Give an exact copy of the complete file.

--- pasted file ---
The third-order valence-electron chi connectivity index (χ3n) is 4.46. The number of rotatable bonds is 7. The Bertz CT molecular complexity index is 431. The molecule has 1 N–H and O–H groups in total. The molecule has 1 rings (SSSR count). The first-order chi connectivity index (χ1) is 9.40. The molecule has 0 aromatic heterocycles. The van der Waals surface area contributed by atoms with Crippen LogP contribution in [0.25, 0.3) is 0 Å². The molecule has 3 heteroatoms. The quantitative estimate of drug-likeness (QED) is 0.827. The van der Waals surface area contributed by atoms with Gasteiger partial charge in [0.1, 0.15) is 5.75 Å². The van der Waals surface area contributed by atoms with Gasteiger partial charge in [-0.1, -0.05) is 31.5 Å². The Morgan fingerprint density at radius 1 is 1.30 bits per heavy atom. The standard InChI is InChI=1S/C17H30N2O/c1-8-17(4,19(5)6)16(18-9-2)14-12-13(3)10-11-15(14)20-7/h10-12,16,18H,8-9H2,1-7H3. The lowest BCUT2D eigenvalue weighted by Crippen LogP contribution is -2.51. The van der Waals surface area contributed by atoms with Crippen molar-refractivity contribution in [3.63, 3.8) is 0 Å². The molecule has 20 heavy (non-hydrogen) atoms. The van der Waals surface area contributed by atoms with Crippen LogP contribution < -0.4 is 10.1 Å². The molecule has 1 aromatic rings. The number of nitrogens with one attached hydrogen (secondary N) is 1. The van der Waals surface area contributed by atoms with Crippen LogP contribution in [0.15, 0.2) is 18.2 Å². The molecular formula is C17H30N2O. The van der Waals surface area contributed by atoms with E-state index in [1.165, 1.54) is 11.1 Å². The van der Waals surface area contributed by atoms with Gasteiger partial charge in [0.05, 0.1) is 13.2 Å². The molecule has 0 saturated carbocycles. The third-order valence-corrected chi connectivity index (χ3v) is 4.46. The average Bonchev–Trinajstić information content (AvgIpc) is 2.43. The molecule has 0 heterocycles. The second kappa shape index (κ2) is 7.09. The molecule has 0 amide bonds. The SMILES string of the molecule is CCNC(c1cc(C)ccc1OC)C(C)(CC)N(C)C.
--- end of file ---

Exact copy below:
The third-order valence-electron chi connectivity index (χ3n) is 4.46. The number of rotatable bonds is 7. The Bertz CT molecular complexity index is 431. The molecule has 1 N–H and O–H groups in total. The molecule has 1 rings (SSSR count). The first-order chi connectivity index (χ1) is 9.40. The molecule has 0 aromatic heterocycles. The van der Waals surface area contributed by atoms with Crippen LogP contribution in [0.25, 0.3) is 0 Å². The molecule has 3 heteroatoms. The quantitative estimate of drug-likeness (QED) is 0.827. The van der Waals surface area contributed by atoms with Gasteiger partial charge in [0.1, 0.15) is 5.75 Å². The van der Waals surface area contributed by atoms with Gasteiger partial charge in [-0.1, -0.05) is 31.5 Å². The Morgan fingerprint density at radius 1 is 1.30 bits per heavy atom. The standard InChI is InChI=1S/C17H30N2O/c1-8-17(4,19(5)6)16(18-9-2)14-12-13(3)10-11-15(14)20-7/h10-12,16,18H,8-9H2,1-7H3. The lowest BCUT2D eigenvalue weighted by Crippen LogP contribution is -2.51. The van der Waals surface area contributed by atoms with Crippen molar-refractivity contribution in [3.63, 3.8) is 0 Å². The molecule has 20 heavy (non-hydrogen) atoms. The van der Waals surface area contributed by atoms with Crippen LogP contribution < -0.4 is 10.1 Å². The molecule has 1 aromatic rings. The number of nitrogens with one attached hydrogen (secondary N) is 1. The van der Waals surface area contributed by atoms with Crippen LogP contribution in [0.15, 0.2) is 18.2 Å². The molecular formula is C17H30N2O. The van der Waals surface area contributed by atoms with E-state index in [1.165, 1.54) is 11.1 Å². The van der Waals surface area contributed by atoms with Gasteiger partial charge in [0.05, 0.1) is 13.2 Å². The molecule has 0 saturated carbocycles. The third-order valence-corrected chi connectivity index (χ3v) is 4.46. The average Bonchev–Trinajstić information content (AvgIpc) is 2.43. The molecule has 0 heterocycles. The second kappa shape index (κ2) is 7.09. The molecule has 0 amide bonds. The SMILES string of the molecule is CCNC(c1cc(C)ccc1OC)C(C)(CC)N(C)C.